Monday, February 3, 2020
Celebrated poets Robert Hass and Brenda Hillman will read their works and share their personal reflections.
Robert Hass is a poet of great eloquence, clarity, and force, whose work is rooted in the landscapes of his native Northern California. In his tenure as United States Poet Laureate, Robert Hass spent two years battling American illiteracy, armed with the mantra, “imagination makes communities.” He crisscrossed the country speaking at Rotary Club meetings, raising money to organize conferences such as “Watershed,” which brought together noted novelists, poets, and storytellers to talk about writing, nature, and community. When he is talking about poetry itself, Hass is both spontaneous and original, offering poetic insights that cannot be found in any textbook.
A prolific poet, Hass’s books of poetry include “The Apple Trees at Olema,” and “Time and Materials.” Awarded the MacArthur “Genius” Fellowship, twice the National Book Critics’ Circle Award (in 1984 and 1997), the Pulitzer Prize, the National Book Award, the Yale Series of Younger Poets in 1973, and the 2014 Wallace Stevens Award, Robert Hass is a professor of English at UC Berkeley.
(Excerpted from The University of Arizona’s Poetry Center’s website.)
One of contemporary American poetry’s most eclectic and formally innovative writers, Brenda Hillman is known for poems that draw on elements of found texts and document, personal meditation, observation, and literary theory. Often described as “sensuous” and “luminescent,” Hillman’s poetry investigates and pushes at the possibilities of form and voice, while remaining grounded in topics such as geology, the environment, politics, family, and spirituality. In an interview with Sarah Rosenthal, Hillman described her own understanding of form: “It is the artist’s job to make form. Not even to make it, but to allow it. Allow form. And all artists have a different relationship to it, and a different philosophy of it … I think that when you are trying to open up a territory—in this case I was working with a desire to open the lyric—you have to be greedy, in that you want more than you can do. And you’re always bound to fail.” Praising Hillman’s deft handling of form and subject, Marjorie Welish wrote, “Each poem … creates its own experimental configuration, within which the phrase swerves and discombobulates sense, as several registers of subject complicate the sampling of experiences and also as the experimental format throws the lyric into symbolic disarray one moment and naturalist scrutiny the next. And even more: she writes as if the lyric poem had a political calling.”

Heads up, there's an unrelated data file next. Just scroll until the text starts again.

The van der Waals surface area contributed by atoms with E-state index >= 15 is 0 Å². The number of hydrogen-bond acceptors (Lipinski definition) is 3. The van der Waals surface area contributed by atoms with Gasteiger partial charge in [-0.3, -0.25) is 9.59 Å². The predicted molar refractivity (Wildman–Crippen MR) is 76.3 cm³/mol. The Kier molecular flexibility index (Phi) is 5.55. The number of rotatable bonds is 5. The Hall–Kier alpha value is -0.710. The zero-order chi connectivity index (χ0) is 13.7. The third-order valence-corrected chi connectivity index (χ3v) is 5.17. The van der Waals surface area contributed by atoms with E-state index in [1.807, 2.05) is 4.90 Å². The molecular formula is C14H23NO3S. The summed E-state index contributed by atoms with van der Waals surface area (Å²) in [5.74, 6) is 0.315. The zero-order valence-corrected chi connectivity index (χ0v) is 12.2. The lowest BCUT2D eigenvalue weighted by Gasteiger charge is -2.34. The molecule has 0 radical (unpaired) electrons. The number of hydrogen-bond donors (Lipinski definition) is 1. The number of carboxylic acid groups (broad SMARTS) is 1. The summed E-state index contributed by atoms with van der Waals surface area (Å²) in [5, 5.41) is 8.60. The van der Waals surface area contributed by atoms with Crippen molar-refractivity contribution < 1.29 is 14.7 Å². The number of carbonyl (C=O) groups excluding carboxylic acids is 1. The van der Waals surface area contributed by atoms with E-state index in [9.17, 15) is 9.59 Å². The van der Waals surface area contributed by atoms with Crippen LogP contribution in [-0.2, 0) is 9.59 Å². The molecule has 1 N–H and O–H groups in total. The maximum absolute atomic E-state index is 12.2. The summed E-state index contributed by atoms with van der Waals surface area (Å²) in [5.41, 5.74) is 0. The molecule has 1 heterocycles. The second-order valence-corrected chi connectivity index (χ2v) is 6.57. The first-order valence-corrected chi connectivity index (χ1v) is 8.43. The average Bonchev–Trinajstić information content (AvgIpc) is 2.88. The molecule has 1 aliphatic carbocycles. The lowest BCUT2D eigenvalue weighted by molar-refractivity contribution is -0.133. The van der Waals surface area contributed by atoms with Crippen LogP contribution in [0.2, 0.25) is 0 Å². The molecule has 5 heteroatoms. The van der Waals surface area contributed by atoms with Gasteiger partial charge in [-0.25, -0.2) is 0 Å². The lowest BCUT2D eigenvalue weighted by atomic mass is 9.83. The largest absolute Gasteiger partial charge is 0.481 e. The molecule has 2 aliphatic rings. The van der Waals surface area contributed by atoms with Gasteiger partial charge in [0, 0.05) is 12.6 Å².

Born in 1951 in Tucson, Arizona, Hillman earned degrees at Pomona College and the Iowa Writers’ Workshop. The author of over 10 books of poetry, she has received numerous awards for her work including fellowships from the National Endowment for the Arts, the Guggenheim Foundation, the Academy of American Poets, the Poetry Society of America, as well as a Pushcart Prize and the Delmore Schwartz Memorial Award. Her collection Bright Existence (1993) was a finalist for the Pulitzer Prize, and Loose Sugar (1997) a finalist for the National Book Critic’s Circle Award. She co-translated Ashur Etwebi’s Poems from Above the Hill (2011), Jeongrye Choi’s Instances (2011), and Ana Cristina Cesar’s At Your Feet (2018); and edited or coedited several volumes, including The Pocket Emily Dickinson (2009). A professor of creative writing, she holds the Olivia Filippi Chair in Poetry at St. Mary’s College, in Moraga, California. (Excerpted from the Poetry Foundation website.)
Photo credits: Hass photo—Shoey Sindel; Hillman photo: University of Arizona Poetry Center
As long as there have been recorded histories, humanity has engaged in violence. In this macabre mosaic that pits human against human, religion becomes a reoccurring justifier. While religion has been a force for generosity, empathy, and social justice, it also demonstrates a dark side. Particular structures of thought dominate the ways in which we understand and ethicize situations and which transform the ways in which we understand the world and our ethical obligations. Using contemporary examples such as ISIS and Burmese Buddhist extremists, among others, Dr. Michael Jerryson, professor of religious studies at Youngstown State University, will trace these cognitive patterns across religious traditions to explain contemporary violence both within the U.S. and abroad.
Michael Jerryson, professor of religious studies in the department of philosophy and religious studies at Youngstown State University, looks at the intersections between identity and violence and the ways in which we associate religious identities with peace and violence.
He earned his B.A in Western Philosophy at the University of Wisconsin, Madison. After volunteering for the Peace Corps in Mongolia, Jerryson returned to the University of Wisconsin, Madison and acquired his M.A in Languages and Cultures of Asia with a focus on the socio-political history of Mongolian Buddhism.
He furthered his interest in religion at the University of California, Santa Barbara, earning a Ph.D. in Religious Studies with a Global Studies emphasis.
Professor Jerryson's Athenaeum presentation is co-sponsored by the Kutten Lectureship in Religious Studies at CMC.
(Parents Dining Room)